Psychological essentialism, implicit theories, and intergroup relations
Haslam, Nick, Bastian, Brock, Bain, Paul, & Kashima, Yoshihisa (2006) Psychological essentialism, implicit theories, and intergroup relations. Group Processes and Intergroup Relations, 9(1), pp. 63-76.
Research on implicit person theories shows that beliefs about the malleability of human attributes have important implications for social cognition, interpersonal behavior, and intergroup relations. We argue that these implications can be understood within the framework of psychological essentialism, which extends work on implicit theories in promising directions. We review evidence that immutability beliefs covary with a broader set of essentialist beliefs, and that these essentialist beliefs are associated with stereotyping and prejudice. We then present recent studies indicating that associations between implicit person theories and stereotyping may be explained in terms of essentialist beliefs, implying a significant role for these beliefs in the psychology of group perception. Finally, we propose ways in which research and theory on essentialist beliefs might clarify and advance research on implicit person theories.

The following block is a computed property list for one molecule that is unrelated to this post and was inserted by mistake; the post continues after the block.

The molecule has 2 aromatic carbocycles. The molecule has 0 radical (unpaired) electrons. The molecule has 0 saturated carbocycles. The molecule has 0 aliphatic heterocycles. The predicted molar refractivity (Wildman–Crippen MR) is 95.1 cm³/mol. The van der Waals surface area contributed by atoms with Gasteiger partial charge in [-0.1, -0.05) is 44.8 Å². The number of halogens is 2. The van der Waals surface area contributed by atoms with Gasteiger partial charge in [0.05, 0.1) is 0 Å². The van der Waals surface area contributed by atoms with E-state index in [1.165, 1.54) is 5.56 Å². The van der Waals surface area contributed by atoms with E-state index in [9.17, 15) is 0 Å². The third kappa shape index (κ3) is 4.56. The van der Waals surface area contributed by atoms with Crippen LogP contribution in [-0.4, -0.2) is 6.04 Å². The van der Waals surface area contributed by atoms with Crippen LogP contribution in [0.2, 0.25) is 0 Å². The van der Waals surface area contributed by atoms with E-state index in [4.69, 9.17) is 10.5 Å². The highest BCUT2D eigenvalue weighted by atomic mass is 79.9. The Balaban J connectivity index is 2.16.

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|Item Type:||Journal Article|
|Keywords:||essentialism, lay theories, prejudice, stereotypes|
|Subjects:||Australian and New Zealand Standard Research Classification > PSYCHOLOGY AND COGNITIVE SCIENCES (170000) > PSYCHOLOGY (170100) > Social and Community Psychology (170113)|
|Divisions:||Current > QUT Faculties and Divisions > Faculty of Health
Current > Schools > School of Psychology & Counselling
|Copyright Owner:||Copyright 2006 SAGE Publications|
|Deposited On:||07 Apr 2015 01:44|
|Last Modified:||13 Apr 2015 01:07|
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